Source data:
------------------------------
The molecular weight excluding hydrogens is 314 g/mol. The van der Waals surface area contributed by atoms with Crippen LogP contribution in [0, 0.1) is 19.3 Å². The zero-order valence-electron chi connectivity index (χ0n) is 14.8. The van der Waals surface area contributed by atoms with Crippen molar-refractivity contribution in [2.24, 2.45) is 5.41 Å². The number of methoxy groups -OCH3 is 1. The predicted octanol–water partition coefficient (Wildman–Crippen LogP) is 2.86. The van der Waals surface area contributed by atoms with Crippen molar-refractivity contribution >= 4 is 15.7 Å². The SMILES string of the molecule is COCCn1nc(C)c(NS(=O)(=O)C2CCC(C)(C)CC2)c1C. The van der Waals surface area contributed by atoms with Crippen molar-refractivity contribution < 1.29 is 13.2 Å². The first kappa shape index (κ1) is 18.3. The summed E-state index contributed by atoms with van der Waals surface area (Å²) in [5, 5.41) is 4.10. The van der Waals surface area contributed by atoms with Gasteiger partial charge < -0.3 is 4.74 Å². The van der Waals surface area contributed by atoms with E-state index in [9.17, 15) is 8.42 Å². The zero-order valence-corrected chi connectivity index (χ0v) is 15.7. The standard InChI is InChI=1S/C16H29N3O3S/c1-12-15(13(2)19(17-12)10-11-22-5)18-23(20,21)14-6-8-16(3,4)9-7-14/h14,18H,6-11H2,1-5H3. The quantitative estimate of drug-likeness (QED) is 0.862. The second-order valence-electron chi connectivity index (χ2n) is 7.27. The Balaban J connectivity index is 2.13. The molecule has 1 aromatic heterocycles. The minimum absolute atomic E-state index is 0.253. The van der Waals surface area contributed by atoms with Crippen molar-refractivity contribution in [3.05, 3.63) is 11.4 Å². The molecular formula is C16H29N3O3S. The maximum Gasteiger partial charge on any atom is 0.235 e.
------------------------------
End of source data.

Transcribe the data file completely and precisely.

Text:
The molecular weight excluding hydrogens is 314 g/mol. The van der Waals surface area contributed by atoms with Crippen LogP contribution in [0, 0.1) is 19.3 Å². The zero-order valence-electron chi connectivity index (χ0n) is 14.8. The van der Waals surface area contributed by atoms with Crippen molar-refractivity contribution in [2.24, 2.45) is 5.41 Å². The number of methoxy groups -OCH3 is 1. The predicted octanol–water partition coefficient (Wildman–Crippen LogP) is 2.86. The van der Waals surface area contributed by atoms with Crippen molar-refractivity contribution >= 4 is 15.7 Å². The SMILES string of the molecule is COCCn1nc(C)c(NS(=O)(=O)C2CCC(C)(C)CC2)c1C. The van der Waals surface area contributed by atoms with Crippen molar-refractivity contribution < 1.29 is 13.2 Å². The first kappa shape index (κ1) is 18.3. The summed E-state index contributed by atoms with van der Waals surface area (Å²) in [5, 5.41) is 4.10. The van der Waals surface area contributed by atoms with Gasteiger partial charge < -0.3 is 4.74 Å². The van der Waals surface area contributed by atoms with E-state index in [9.17, 15) is 8.42 Å². The zero-order valence-corrected chi connectivity index (χ0v) is 15.7. The standard InChI is InChI=1S/C16H29N3O3S/c1-12-15(13(2)19(17-12)10-11-22-5)18-23(20,21)14-6-8-16(3,4)9-7-14/h14,18H,6-11H2,1-5H3. The quantitative estimate of drug-likeness (QED) is 0.862. The second-order valence-electron chi connectivity index (χ2n) is 7.27. The Balaban J connectivity index is 2.13. The molecule has 1 aromatic heterocycles. The minimum absolute atomic E-state index is 0.253. The van der Waals surface area contributed by atoms with Crippen molar-refractivity contribution in [3.05, 3.63) is 11.4 Å². The molecular formula is C16H29N3O3S. The maximum Gasteiger partial charge on any atom is 0.235 e.